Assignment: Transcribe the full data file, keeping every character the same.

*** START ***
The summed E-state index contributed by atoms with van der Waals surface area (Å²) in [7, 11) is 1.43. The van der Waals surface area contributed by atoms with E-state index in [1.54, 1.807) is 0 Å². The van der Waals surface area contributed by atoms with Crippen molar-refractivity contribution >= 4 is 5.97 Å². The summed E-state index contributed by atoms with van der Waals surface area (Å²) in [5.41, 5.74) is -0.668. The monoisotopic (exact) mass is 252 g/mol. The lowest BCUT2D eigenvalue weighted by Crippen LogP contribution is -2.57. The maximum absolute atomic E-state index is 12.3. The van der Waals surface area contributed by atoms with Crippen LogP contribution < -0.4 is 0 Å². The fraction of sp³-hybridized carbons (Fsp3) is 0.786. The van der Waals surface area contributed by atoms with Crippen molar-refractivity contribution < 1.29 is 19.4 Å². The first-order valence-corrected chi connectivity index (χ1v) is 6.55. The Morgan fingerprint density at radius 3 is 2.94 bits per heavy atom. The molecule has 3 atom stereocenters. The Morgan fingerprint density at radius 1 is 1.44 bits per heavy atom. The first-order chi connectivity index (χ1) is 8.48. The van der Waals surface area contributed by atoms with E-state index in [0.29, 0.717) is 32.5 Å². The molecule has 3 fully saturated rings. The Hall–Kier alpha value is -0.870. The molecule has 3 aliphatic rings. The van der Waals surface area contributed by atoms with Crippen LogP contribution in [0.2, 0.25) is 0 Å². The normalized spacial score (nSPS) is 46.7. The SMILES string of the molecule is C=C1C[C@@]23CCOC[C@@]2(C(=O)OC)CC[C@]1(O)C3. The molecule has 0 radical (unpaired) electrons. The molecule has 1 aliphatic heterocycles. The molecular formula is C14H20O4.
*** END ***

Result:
The summed E-state index contributed by atoms with van der Waals surface area (Å²) in [7, 11) is 1.43. The van der Waals surface area contributed by atoms with E-state index in [1.54, 1.807) is 0 Å². The van der Waals surface area contributed by atoms with Crippen molar-refractivity contribution >= 4 is 5.97 Å². The summed E-state index contributed by atoms with van der Waals surface area (Å²) in [5.41, 5.74) is -0.668. The monoisotopic (exact) mass is 252 g/mol. The lowest BCUT2D eigenvalue weighted by Crippen LogP contribution is -2.57. The maximum absolute atomic E-state index is 12.3. The van der Waals surface area contributed by atoms with Crippen LogP contribution < -0.4 is 0 Å². The fraction of sp³-hybridized carbons (Fsp3) is 0.786. The van der Waals surface area contributed by atoms with Crippen molar-refractivity contribution < 1.29 is 19.4 Å². The first-order valence-corrected chi connectivity index (χ1v) is 6.55. The Morgan fingerprint density at radius 3 is 2.94 bits per heavy atom. The molecule has 3 atom stereocenters. The Morgan fingerprint density at radius 1 is 1.44 bits per heavy atom. The first-order chi connectivity index (χ1) is 8.48. The van der Waals surface area contributed by atoms with E-state index in [0.29, 0.717) is 32.5 Å². The molecule has 3 fully saturated rings. The Hall–Kier alpha value is -0.870. The molecule has 3 aliphatic rings. The van der Waals surface area contributed by atoms with Crippen LogP contribution in [0.2, 0.25) is 0 Å². The normalized spacial score (nSPS) is 46.7. The SMILES string of the molecule is C=C1C[C@@]23CCOC[C@@]2(C(=O)OC)CC[C@]1(O)C3. The molecule has 0 radical (unpaired) electrons. The molecule has 1 aliphatic heterocycles. The molecular formula is C14H20O4.